Suzanne Vincent

Gallery Naga

In Suzanne Vincent’s recent exhibition, meticulous detail lends her familiar portraits and still lifes an eerie sense of metaphysical hyperreality. In a self-portrait, displayed in an antique-looking frame, entitled The Legend of St. Lucy I Can do it with my eyes Shut, 1990, Vincent portrays herself in a meditative pose, with hair cropped short in a monklike manner. As legend has it, St. Lucy plucked out her eyes in an act of martyrdom and she is often represented offering them in a dish. Here a heart-shaped amulet around the artist’s neck contains her open eye.

Vincent’s still lifes are collections of oddities painted with a sharp-focus precision reminiscent of Van Eyck. In Articulation, 1988, she displays the arabeque forms of a monkey skeleton intertwined with elegant red brocade drapery. Like all of Vincent’s creations, the image is both attractive and repulsive. The egg-and-dart frame painted in gold leaf evokes the past, while the magic realism and kitschy delivery feel more contemporary.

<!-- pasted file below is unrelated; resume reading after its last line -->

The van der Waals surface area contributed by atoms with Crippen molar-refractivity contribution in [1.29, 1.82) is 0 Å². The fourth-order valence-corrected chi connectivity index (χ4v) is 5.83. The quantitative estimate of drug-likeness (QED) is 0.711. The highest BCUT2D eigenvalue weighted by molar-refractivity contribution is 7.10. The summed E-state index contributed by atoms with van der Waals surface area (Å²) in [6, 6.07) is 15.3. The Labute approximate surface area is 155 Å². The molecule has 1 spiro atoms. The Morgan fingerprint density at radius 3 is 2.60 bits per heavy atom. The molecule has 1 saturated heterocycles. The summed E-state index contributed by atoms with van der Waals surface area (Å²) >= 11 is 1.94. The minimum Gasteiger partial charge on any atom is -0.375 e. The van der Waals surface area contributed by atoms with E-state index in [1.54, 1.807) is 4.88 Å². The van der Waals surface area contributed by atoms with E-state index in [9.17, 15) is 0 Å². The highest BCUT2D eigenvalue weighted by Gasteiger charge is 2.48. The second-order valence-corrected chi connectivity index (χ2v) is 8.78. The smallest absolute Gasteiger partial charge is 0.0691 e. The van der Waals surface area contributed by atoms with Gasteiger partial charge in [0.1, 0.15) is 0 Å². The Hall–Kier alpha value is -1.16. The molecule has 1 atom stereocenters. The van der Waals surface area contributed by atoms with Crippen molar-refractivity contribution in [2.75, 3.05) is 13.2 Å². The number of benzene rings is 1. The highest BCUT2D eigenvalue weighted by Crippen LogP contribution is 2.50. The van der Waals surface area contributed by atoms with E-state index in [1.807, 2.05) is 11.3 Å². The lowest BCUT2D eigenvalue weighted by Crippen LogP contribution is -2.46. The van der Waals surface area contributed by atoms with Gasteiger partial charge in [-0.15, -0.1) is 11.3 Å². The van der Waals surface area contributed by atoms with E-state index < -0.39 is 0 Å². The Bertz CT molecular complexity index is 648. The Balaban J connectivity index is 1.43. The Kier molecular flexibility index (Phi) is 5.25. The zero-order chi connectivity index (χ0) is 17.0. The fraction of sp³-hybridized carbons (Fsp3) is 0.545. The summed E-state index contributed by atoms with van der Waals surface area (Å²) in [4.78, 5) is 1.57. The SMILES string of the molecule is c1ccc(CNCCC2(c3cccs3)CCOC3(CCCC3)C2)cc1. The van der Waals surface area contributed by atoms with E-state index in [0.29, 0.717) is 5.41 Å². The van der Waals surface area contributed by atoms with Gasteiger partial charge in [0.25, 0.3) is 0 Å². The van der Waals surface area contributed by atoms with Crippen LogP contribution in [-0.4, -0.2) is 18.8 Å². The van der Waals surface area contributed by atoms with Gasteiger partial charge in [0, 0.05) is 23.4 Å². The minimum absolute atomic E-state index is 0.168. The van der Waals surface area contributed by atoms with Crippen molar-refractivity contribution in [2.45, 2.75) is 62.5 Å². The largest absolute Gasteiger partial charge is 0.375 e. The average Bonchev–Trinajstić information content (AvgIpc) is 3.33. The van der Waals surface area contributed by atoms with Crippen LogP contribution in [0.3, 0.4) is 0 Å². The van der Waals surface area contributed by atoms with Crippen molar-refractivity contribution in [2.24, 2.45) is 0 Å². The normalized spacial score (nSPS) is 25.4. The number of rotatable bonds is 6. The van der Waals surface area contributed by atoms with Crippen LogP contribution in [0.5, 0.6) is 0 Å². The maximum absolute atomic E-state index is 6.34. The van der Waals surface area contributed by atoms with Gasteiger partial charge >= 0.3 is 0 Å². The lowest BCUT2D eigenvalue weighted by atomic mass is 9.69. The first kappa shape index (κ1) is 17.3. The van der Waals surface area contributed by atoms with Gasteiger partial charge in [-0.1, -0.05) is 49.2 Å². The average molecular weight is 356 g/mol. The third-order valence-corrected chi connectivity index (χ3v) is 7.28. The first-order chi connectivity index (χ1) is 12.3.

Memento Mori, 1988, is a complex parody of Renaissance or academic Symbolism. Based on a skull the artist placed in a box the nine small monochromatic brown images against black drops, are framed together in a gold egg-and-dart display panel. The artfully draped setting provides a counterpoint to the starkness of the death’s-heads.

Perhaps the most startling arrangement, Fossils for Amateurs, 1989, assembles a model “visible eye” of the sort used for medical demonstrations, a plaster statuette of the Infant of Prague (commonly sighted in Boston’s North End), an ox skull crowned with a flowerpot, and two books on art. The work’s title is taken from one of the two depicted volumes, and the objects are displayed against a backdrop of a map of the world. Like the best Giorgio de Chirico paintings, this image is not meant to answer questions or to tell stories, instead it dips below the surface and affects us on a profounder level.

In this exhibition Vincent turns away from her previous portraits of punks in leather and lace framed in black studded leather. Painted with tiny brushes and then sanded, Vincent’s work is as meticulous as ever, but now it is more introverted and graceful. She has moved away from her fascination with outer appearances to concentrate on a metaphysic that depends on the interrelationship of objects.

Francine A. Koslow